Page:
When Chicago Mayor Rahm Emanuel ran for re-election in 2015, his opponents accused him of representing the elite in a city starkly divided by race and class. A new analysis of campaign finance data shows that, at least from a fundraising perspective, the mayor’s support did indeed come largely from a narrow band of Chicago’s citizens.
According to the report by the left-leaning group Demos, roughly 80 percent of Emanuel’s total cash haul came from donors earning more than $100,000 a year, and roughly 94 percent came from white donors. People of color — who comprise nearly two-thirds of Chicago’s population — represented just 5 percent of Emanuel’s donors.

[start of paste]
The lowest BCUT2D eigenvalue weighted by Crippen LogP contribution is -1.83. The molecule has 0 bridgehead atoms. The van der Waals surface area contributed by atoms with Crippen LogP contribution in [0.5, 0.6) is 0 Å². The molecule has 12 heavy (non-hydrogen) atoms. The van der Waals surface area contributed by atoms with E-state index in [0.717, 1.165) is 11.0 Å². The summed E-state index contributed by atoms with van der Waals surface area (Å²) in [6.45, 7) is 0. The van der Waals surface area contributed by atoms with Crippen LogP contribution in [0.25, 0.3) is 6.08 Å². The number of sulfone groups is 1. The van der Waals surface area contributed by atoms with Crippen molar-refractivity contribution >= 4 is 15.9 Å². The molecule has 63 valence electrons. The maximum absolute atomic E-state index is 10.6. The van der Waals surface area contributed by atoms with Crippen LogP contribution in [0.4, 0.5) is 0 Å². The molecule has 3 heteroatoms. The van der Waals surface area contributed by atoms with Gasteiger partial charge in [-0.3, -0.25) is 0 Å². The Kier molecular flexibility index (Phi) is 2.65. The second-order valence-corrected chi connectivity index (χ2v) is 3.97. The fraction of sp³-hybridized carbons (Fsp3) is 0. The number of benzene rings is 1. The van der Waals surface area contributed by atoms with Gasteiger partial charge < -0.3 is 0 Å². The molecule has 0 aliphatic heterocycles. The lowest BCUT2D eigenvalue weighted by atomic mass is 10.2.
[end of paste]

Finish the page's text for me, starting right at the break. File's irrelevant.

“Chicago’s democracy is being distorted by an overwhelmingly, white, wealthy and male donor class,” the report concludes. Noting that survey data has shown a vast gap in the policy priorities of rich and poor Chicagoans, the report argues that “the preferences of the white, male and rich donor class diverge strongly from ordinary Chicagoans but it’s their agenda that’s being implemented.”